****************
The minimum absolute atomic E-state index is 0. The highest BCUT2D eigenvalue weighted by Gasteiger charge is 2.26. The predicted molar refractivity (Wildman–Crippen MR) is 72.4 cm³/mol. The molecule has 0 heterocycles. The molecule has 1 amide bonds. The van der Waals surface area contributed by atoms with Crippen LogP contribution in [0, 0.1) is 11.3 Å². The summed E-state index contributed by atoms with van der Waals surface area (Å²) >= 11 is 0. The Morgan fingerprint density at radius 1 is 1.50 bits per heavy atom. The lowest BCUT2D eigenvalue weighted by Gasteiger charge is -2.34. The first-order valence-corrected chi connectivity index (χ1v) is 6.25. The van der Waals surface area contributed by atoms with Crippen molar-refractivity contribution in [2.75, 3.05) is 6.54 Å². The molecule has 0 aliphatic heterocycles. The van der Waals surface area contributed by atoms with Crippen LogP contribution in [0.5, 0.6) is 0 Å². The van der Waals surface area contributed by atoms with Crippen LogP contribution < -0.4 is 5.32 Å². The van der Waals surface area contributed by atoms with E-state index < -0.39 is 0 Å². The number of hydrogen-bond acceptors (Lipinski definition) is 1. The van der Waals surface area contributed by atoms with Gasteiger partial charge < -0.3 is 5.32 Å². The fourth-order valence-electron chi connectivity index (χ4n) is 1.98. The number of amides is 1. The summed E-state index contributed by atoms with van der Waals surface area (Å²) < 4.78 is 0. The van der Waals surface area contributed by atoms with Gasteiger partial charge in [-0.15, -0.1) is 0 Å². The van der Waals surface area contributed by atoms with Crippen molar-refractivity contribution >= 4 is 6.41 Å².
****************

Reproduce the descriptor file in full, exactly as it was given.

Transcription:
The minimum absolute atomic E-state index is 0. The highest BCUT2D eigenvalue weighted by Gasteiger charge is 2.26. The predicted molar refractivity (Wildman–Crippen MR) is 72.4 cm³/mol. The molecule has 0 heterocycles. The molecule has 1 amide bonds. The van der Waals surface area contributed by atoms with Crippen LogP contribution in [0, 0.1) is 11.3 Å². The summed E-state index contributed by atoms with van der Waals surface area (Å²) >= 11 is 0. The Morgan fingerprint density at radius 1 is 1.50 bits per heavy atom. The lowest BCUT2D eigenvalue weighted by Gasteiger charge is -2.34. The first-order valence-corrected chi connectivity index (χ1v) is 6.25. The van der Waals surface area contributed by atoms with Crippen molar-refractivity contribution in [2.75, 3.05) is 6.54 Å². The molecule has 0 aliphatic heterocycles. The van der Waals surface area contributed by atoms with Crippen LogP contribution in [0.5, 0.6) is 0 Å². The van der Waals surface area contributed by atoms with Crippen LogP contribution < -0.4 is 5.32 Å². The van der Waals surface area contributed by atoms with E-state index < -0.39 is 0 Å². The number of hydrogen-bond acceptors (Lipinski definition) is 1. The van der Waals surface area contributed by atoms with Gasteiger partial charge < -0.3 is 5.32 Å². The fourth-order valence-electron chi connectivity index (χ4n) is 1.98. The number of amides is 1. The summed E-state index contributed by atoms with van der Waals surface area (Å²) < 4.78 is 0. The van der Waals surface area contributed by atoms with Gasteiger partial charge in [-0.15, -0.1) is 0 Å². The van der Waals surface area contributed by atoms with Crippen molar-refractivity contribution >= 4 is 6.41 Å².